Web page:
9-1-1 Lifeline Legislation
New Lifeline Legislation (P.L. 2009, c.133) encourages young people to call for help in the event of an alcohol medical emergency. Alcohol poisoning is scary, but now calling 9-1-1 for help isn’t.
- CALL for Help
- STAY with Your Friend
- TALK with Authorities
- SAVE A LIFE
Action saves lives, so it must take place immediately on the scene. Unfortunately, minors faced with a medical emergency as a result of excessive drinking often hesitate to call for help, either because of uncertainty of the signs of alcohol poisoning or fear of facing legal charges related to alcohol possession and use. That is why New Jersey enacted the “911 Lifeline Legislation.”
The Lifeline Legislation is a health and safety approach to an existing problem. It is meant to do one thing, promote health and safety for minors by ensuring they receive medical attention if they need it. By no means does this legislation condone underage drinking. Rather, it responds to cases of excessive drinking by minors when medical attention is needed and creates the opportunity for their peers to save lives that are in danger due to severe intoxication. Providing immunity under these circumstances has proven to be an effective means to encourage young people to call for help.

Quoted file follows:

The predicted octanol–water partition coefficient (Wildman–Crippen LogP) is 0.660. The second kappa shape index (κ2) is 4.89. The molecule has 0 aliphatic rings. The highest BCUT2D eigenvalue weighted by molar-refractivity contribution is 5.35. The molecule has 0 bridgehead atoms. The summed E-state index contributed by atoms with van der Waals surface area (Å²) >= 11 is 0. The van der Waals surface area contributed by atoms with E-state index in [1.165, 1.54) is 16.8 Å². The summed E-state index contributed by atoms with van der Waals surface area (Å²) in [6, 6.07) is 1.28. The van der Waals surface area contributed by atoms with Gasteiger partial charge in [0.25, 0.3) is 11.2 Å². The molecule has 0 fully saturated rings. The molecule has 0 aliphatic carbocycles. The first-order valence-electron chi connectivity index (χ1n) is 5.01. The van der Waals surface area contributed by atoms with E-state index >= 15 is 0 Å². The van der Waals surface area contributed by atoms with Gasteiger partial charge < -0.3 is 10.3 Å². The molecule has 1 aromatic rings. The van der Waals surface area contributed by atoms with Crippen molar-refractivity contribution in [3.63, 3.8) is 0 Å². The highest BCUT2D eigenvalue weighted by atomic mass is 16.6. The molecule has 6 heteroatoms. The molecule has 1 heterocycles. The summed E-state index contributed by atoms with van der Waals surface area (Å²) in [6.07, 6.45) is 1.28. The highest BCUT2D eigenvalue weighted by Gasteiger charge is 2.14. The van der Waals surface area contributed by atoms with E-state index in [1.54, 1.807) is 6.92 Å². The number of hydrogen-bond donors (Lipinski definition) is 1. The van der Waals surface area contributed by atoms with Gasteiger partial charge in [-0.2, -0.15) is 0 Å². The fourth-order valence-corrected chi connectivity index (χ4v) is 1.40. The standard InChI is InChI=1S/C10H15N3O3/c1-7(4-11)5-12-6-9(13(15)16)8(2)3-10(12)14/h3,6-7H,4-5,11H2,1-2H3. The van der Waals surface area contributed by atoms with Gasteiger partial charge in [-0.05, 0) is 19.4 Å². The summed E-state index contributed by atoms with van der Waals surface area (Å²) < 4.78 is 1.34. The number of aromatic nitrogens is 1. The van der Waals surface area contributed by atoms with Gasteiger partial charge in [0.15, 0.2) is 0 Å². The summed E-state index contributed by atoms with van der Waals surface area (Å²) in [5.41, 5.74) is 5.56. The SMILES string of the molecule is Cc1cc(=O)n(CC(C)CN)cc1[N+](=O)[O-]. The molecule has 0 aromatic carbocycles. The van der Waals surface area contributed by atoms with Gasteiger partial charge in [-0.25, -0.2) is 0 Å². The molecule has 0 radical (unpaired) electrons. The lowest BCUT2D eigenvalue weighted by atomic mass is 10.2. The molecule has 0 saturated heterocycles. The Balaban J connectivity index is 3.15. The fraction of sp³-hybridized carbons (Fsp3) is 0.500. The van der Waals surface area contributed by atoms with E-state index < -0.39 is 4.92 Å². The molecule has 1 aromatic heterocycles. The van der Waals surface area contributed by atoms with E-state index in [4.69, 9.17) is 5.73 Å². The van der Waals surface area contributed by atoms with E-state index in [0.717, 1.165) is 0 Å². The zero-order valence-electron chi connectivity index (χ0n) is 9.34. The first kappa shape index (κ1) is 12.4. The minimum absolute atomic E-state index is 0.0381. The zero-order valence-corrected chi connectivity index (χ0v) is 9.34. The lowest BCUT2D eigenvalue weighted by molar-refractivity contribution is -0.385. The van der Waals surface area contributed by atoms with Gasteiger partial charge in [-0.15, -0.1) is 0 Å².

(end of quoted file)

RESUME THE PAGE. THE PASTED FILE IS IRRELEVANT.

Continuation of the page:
Purchasing, possessing or consuming alcohol is illegal for those under the Minimum Legal Drinking Age of 21. This legislation provides immunity from prosecution when the steps below are followed.
If a young person is suspected of alcohol poisoning and their friend(s) want to help them, they must:
- Call for Help: One of the underage persons call 9-1-1 and reports that another underage person was in need of medical assistance due to alcohol consumption. The underage person is the first person to make the 9-1-1 report;
- Stay with your Friend: The underage person (and, if applicable, one or two others acting in
concert with the underage person who made the 9-1-1 call) remains on the scene with the underage person in need of medical assistance; AND
- Talk with Authorities: The underage person who called 9-1-1 (and, if applicable, one or two
others who were acting in concert with the caller) provide each of their names to the 9-1-1 operator and cooperates with medical assistance and law enforcement personnel on the scene.
The underage person who is receiving medical assistance is also immune from prosecution. This immunity applies on public and private property.
Learn more about the new legislation.
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